Political potpourri – Welcome 2023 and all the politics that comes with it. The most hyperlocal of the political races this year is for Male District Leader in the 76th AD, Part A. Ben Wetzler, the current Male DL, isn’t running for re-election. So far there are two announced candidates, Ben Akselrod and Todd J. Stein. Ben’s 27. Todd’s 57. Ben and Todd are members of the Four Freedoms Democratic Club, as am I. Ben was elected to the club’s Executive Committee last year. The two campaigns are pretty much a reflection, IMO, of the generational divide in terms of focus. Akselrod says he is “working diligently for the Four Freedoms endorsement, talking with folks in the community, and sharing [his] vision for a more accessible Democratic Party.” Stein is campaigning as a community advocate and is reaching out to businesses and the local community for support. Both candidates are seeking political support. Stein said that “Since civic engagement has always been important to me, I quickly got involved in the election by supporting various candidates...,” and “Over the past year, I attended the Four Freedom meetings and events and participated in door knocking, phone banks, etc.”
He has fund-raised for political candidates and is doing so for his own race. Akselrod has not been fundraising. If he gets the Four Freedom endorsement, I assume he will have to fund-raise because Stein will primary him.
At this point, Ben says that his focus is getting the support and endorsement of members of Four Freedoms and in getting more people involved in the democratic process. Todd is also seeking support of club members but is also fundraising and seeking endorsements outside the club. Chris Sosa was another candidate in the race, but dropped out. A fourth name mentioned as a possible candidate by many I spoke to was Billy Freeland. Billy’s an attorney and Community Board 8 member. In response to my query about whether he was in the race, he emailed that he has “not decided if [he was] running,” and that he would let me know if he was. Haven’t heard. Since this race is for Male District Leader, females need not apply. Women interested in running for district leader will have to wait for a Female District Leader race. None this go round. FYI, while District Leaders are elected, they are not paid.
The calendar for petitioning isn’t out – at least I haven’t seen it as paper goes to press – but hear that it will begin in early March. Four Freedoms will be endorsing at their February meeting. The club will carry the petitions of their endorsed candidate. As of now, that would be either Ben Akselrod or Todd Stein. Once petitions are printed, qualified Democratic voters, including campaign workers, Democratic club members, and others will be out on the streets collecting petition signatures of registered Democrats who reside in the 76th AD to get their candidate on the ballot. If there’s a primary, it will be on June 27, 2023. I’ll be following this race throughout and welcome any comments and would like to know if anyone else is in the race.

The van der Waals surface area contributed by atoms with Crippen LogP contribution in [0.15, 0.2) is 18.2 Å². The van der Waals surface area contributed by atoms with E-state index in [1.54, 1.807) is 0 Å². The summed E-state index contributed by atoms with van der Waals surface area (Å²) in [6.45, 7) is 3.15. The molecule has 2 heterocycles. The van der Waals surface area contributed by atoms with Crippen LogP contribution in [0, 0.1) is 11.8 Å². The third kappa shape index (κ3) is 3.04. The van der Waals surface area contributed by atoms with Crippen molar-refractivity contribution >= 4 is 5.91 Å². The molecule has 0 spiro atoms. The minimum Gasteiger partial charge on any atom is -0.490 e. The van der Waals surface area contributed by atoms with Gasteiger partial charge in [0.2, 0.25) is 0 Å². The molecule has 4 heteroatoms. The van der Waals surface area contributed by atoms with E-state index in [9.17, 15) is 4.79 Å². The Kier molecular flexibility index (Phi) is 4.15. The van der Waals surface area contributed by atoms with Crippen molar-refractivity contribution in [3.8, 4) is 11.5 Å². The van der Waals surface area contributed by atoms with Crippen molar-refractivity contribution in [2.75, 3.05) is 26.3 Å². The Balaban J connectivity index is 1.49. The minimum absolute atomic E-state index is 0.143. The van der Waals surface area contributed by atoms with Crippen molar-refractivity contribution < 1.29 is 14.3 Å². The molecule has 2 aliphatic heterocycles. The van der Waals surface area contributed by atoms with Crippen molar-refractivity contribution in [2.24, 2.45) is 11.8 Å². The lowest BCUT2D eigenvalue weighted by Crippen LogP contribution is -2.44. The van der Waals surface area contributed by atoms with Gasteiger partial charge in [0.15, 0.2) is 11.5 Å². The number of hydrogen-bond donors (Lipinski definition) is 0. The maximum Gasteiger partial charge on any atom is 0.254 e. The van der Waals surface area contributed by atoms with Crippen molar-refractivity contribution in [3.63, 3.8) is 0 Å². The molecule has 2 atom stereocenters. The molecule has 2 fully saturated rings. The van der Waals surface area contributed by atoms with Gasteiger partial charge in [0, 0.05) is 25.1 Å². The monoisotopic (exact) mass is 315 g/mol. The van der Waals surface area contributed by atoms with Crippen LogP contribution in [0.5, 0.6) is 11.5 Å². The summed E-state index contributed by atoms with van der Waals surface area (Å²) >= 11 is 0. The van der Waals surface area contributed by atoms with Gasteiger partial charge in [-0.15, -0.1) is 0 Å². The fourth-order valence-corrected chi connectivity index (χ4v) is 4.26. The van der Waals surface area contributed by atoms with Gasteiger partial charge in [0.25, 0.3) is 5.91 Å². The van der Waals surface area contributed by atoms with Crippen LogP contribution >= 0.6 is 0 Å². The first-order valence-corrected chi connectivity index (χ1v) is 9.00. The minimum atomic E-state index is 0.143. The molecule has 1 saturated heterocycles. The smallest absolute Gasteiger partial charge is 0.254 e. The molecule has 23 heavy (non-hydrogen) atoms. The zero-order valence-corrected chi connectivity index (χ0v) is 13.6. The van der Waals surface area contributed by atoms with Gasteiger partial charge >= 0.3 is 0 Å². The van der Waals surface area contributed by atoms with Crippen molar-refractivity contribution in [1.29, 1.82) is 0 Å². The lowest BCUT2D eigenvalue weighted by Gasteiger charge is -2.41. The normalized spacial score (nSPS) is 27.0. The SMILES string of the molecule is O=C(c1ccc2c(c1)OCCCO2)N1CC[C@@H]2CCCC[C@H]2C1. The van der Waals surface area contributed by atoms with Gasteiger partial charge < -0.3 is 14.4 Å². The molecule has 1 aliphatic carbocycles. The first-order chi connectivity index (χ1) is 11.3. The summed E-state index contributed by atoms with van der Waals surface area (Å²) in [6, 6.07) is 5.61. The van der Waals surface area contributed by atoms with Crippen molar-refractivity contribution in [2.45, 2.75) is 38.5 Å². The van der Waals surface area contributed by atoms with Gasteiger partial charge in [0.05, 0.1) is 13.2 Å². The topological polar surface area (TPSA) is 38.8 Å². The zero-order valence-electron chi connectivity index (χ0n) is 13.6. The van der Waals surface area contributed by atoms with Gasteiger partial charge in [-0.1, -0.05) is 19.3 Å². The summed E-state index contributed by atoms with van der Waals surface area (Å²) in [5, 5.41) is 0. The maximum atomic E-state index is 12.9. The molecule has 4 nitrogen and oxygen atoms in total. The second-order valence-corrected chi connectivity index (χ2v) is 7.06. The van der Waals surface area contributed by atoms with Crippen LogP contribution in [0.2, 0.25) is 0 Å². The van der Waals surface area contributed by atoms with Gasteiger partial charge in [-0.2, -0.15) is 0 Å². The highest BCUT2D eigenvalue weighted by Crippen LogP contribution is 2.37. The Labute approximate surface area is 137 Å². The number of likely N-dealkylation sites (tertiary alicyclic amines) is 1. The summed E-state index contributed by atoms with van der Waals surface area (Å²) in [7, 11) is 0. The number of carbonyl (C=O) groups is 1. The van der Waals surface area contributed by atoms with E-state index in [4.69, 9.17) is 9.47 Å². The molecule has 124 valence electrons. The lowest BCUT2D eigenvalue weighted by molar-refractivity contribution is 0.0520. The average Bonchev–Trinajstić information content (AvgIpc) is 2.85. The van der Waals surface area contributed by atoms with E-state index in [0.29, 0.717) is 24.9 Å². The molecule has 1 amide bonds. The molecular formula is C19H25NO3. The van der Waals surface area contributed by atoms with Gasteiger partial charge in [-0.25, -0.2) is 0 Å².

Not everyone knows what the role of District Leader entails and the role has changed over the years. I reached out to Kim Moscaritolo, Female District Leader in the 76th AD, Part B, and a founding member of the Four Freedoms Democratic Club to find out how she saw the role of District Leader. There was a time when District Leaders were identified with political patronage and clubhouse politics. None of it very positive, except maybe for the times the clubhouse distributed turkeys at Thanksgiving. Times they have changed. Under Kim’s leadership, FF has become a paradigm for political leadership. And while she won’t disclose who she is personally supporting in the Male District Leader race between Akselrod and Stein, she said she will support whichever candidate FF endorses. Kim was willing to share how she defines the role of a District Leader.
“I view being a District Leader in a few ways. First, we are the local party organizers. We engage people in the party and recruit volunteers to campaign for Democratic candidates. We are also a line of communication between voters and elected officials. We can escalate issues, and we can help local residents navigate the complicated city bureaucracy. Finally, we help guide the direction of the party, by endorsing candidates who most embody our Democratic values, both in public office and in the judiciary, and by publicly advocating on issues, whether it be housing equity, criminal justice reform, reproductive rights, or any other important causes.
“I think the key to success is being open to new members, and also open to different points of view. We are a diverse party, and we have members who run the gamut, from very moderate to very progressive. As long as we all respect each other, and everyone has an opportunity to be heard, we will continue to thrive.”
And the City Council seats – As a result of redistricting and the 2020 changes to New York’s City Charter, City Council members elected in 2021 and 2023 serve two-year terms, with full four-year terms resuming after the 2025 City Council election. This year’s election will be held on November 7, 2023, with a primary, if necessary, on June 27, 2023. Party nominees will be chosen by ranked-choice voting. The City Council seats up for election on the UES are District 4’s Keith Powers and District 5’s Julie Menin. Petitioning dates are the same as for district leader race.
Reader readback – In an earlier issue, I wrote a column about the East 67th Street Market, the new law banning pet shops selling pets, and pooch Lucy yapping for latte via Zoom. Reader Bonni Goldberg, a former New Yorker, commented, “Love all the pooch news! I never went to that market [East 67th St], didn’t know about it.” Bonni, who lives with her family and dog in Portland, Oregon, is an author, and her new book for writers is “The Write Balance.”